My point is that we should punish the criminal and not the whole Church as this is self defeating when one considers the good works and love of the vast majority of Catholics both religious and laity.

    In the end, if the institutional Church and the victims and their advocates really wish to do justice, we should take a lesson from South Africa. Apartheid cause much more suffering than these perverted clergy and it was Bishop Desmond Tutu and others who realized that the burden of hate is much heavier than the yoke of Christ and thus we had the ‘Truth and Reconcilliation Commission’ formed. We need to do the same.
    Ray Selbie

    • TLWST says:

      Ray, thanks for sharing. In my opinion the church is destroying itself. The church still hasn’t been completely honest, they still lie to their own priests or force their silence, and still lie to the laity and in many cases, still allow paedophiles to abuse. As you know the church knew about Prince yet allowed him to travel to Thailand and were about to bestow accolades upon him from Rome, why? They also knew about Borne but did nothing for a long time; I realize he was eventually removed from his parish. My husband and I were raised in very catholic homes, and have had only good experiences in the church. However, we have had a son recently and we left the church. It has caused much grief in our extended family. I could write paragraphs and paragraphs of our reasons but you have heard it all before. Instead I want to ask you when the levels of evil and deception are so high in church how can we attain a truth and reconcilliation commission…when the representatives at the highest levels in the church will still not do the right thing?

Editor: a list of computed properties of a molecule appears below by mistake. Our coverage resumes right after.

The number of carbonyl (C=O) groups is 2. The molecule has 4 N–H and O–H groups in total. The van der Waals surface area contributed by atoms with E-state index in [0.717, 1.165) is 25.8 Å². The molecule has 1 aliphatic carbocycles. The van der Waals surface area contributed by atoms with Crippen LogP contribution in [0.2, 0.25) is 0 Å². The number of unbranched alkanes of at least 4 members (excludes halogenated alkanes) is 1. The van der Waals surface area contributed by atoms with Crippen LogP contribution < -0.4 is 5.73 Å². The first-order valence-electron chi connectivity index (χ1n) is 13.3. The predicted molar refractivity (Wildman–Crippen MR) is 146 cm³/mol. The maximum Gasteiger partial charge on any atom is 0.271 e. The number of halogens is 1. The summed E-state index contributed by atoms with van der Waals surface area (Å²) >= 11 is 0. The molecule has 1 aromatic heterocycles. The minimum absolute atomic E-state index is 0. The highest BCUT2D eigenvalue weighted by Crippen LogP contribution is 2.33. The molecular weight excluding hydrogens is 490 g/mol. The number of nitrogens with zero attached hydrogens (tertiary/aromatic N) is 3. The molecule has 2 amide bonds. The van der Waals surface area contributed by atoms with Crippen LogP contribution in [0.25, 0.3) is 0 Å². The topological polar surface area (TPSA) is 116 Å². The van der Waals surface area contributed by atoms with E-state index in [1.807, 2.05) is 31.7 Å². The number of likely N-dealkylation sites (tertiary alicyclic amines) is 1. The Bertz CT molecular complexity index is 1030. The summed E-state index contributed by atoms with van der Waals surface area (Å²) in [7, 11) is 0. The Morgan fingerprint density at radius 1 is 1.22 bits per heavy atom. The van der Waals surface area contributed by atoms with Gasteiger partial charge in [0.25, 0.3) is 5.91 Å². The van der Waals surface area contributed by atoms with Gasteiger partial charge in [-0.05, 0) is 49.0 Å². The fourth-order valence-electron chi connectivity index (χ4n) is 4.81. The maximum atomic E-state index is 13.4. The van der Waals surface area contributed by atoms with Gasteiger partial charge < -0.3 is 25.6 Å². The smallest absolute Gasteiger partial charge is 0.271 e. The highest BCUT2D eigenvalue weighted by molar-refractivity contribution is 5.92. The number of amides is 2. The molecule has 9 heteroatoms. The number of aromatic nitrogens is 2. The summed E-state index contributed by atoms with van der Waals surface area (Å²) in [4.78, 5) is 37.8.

8. Ray Selbie says:

    Dear prima facie,